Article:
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by Rev. Michaël Merle
In Chapter 21 of The Revelation to John (The Book of the Apocalypse: Revelation) we read part of the description of the New Jerusalem, a picture of a mighty vision experienced by John in the Spiritual World: “The city has a great and high wall and twelve gates. And on the gates twelve angels, and names were written on them: the names of the twelve tribes of the sons of Israel.” (verse 12)
This year we hope to uncover an understanding of the twelve ways in which we can enter the New Jerusalem.
The way of Asher
The name Asher means “happy” or “blessed”. It represents both prosperity and pleasure, and carries the idea of abundance. Asher is, therefore, the dimension of blessing beyond the norm – to be given more than what is necessary for survival. Asher is the epitome of the personality that not only gets what is needed but also enjoys it.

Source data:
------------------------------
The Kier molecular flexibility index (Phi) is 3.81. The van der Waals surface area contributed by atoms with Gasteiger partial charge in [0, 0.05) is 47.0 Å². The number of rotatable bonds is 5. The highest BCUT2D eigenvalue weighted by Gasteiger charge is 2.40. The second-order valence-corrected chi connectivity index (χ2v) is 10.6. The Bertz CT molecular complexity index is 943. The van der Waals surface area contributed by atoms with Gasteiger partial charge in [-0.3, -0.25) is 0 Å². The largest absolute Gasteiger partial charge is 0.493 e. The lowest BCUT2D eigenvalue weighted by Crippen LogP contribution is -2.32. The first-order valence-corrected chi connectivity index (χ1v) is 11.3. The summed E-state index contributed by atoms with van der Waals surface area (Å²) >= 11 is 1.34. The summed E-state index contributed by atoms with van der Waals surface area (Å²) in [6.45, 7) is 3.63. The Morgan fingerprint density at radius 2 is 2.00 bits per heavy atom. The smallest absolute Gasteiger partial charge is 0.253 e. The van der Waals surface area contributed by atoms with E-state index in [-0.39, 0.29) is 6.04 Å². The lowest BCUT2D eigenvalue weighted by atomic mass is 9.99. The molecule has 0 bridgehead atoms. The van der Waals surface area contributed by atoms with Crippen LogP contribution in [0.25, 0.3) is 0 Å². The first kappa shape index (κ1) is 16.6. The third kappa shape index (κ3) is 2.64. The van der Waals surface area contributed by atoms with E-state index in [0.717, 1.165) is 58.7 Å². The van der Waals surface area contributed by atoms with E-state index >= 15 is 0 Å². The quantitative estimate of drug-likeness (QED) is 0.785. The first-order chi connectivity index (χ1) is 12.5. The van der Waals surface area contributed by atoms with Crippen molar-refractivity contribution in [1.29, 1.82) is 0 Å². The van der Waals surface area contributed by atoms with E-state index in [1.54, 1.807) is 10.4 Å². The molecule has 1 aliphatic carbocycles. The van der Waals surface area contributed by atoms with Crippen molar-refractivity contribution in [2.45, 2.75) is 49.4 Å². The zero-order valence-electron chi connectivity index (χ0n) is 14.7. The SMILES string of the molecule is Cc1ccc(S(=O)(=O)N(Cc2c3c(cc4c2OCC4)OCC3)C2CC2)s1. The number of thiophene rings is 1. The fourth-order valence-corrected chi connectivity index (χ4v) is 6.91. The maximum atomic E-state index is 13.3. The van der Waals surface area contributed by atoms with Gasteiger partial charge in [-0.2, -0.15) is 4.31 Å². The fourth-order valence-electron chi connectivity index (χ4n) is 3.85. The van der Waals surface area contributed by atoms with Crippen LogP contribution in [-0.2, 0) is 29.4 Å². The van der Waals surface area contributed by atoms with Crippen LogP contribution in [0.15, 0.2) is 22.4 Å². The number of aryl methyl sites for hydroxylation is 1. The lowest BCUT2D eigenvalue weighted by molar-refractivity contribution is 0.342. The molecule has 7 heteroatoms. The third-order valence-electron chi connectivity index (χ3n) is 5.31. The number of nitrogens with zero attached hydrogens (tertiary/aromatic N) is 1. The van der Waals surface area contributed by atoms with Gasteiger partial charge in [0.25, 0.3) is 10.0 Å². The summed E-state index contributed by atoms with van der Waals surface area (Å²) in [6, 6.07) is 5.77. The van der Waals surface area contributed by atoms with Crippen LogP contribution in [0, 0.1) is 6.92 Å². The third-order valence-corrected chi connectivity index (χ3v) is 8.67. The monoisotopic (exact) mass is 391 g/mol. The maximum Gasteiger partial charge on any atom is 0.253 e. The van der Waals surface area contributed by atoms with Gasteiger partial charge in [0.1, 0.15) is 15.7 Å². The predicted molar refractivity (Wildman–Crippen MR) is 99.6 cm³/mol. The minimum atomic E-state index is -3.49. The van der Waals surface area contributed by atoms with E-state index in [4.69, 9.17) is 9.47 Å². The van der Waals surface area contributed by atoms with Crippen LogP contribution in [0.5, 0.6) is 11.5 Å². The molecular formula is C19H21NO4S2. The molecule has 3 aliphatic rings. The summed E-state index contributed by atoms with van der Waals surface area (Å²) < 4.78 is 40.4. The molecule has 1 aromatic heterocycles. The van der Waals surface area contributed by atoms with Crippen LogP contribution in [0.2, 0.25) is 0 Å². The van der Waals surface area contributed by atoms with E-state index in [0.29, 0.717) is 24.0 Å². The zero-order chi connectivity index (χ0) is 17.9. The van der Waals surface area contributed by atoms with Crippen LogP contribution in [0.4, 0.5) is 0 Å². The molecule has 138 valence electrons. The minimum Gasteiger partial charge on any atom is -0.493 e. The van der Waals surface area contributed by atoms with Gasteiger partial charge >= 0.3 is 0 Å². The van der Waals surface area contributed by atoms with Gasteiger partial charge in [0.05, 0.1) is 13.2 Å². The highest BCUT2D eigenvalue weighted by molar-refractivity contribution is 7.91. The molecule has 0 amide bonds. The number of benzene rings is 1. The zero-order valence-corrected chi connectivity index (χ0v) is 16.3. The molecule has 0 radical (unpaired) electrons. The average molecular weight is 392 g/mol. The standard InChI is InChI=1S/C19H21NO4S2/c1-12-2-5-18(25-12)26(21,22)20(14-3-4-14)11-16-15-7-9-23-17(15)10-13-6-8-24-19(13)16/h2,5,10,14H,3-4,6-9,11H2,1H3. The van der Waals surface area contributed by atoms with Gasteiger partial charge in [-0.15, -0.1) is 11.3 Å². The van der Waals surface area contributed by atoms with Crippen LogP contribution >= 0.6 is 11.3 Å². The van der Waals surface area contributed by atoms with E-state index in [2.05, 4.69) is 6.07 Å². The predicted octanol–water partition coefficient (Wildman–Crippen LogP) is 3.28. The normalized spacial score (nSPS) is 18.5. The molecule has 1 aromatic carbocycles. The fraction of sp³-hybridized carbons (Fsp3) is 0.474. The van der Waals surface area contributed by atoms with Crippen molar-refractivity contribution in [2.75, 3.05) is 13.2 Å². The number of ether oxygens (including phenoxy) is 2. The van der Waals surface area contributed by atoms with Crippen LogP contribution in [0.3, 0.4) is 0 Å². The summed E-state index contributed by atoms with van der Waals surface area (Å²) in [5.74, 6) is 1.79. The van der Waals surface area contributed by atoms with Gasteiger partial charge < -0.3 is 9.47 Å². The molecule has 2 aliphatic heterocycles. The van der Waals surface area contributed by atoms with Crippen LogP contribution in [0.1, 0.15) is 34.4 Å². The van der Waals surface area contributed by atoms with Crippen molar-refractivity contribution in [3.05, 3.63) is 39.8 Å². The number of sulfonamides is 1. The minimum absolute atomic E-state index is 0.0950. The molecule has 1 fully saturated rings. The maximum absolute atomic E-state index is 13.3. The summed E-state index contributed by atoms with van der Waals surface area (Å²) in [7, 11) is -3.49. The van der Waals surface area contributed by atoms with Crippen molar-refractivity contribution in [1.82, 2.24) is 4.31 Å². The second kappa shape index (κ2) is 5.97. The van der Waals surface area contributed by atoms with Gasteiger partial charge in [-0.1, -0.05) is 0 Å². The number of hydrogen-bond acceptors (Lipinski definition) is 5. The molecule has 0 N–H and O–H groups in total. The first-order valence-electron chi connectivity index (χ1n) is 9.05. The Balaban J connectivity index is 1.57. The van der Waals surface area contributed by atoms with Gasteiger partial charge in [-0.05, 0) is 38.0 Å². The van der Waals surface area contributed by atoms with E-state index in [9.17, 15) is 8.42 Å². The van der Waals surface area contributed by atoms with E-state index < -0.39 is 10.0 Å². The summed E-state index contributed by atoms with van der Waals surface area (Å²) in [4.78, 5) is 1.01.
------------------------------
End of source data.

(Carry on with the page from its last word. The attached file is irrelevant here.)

The symbol of Asher is the olive tree. Olives are a particularly important crop of the ancient world. It added through the richness of its oil richness to food. It is this gift of riches and richness in both the acquisition of the things that bless, and the pleasure derived from them that is referenced by Jacob (Israel) in his spoken blessing of his son Asher: Shmenech lachmi, literally: His food shall be oily. Asher reminds us that we are to enjoy and celebrate the blessings we receive and to appreciate the abundance of our blessings even when we may be tempted only to look at the challenges and difficulties of the lack that we also suffer. Metaphorically we could see that our food (the spiritual sustenance we have) is indeed prepared with olive oil (enriching our lives with its substance).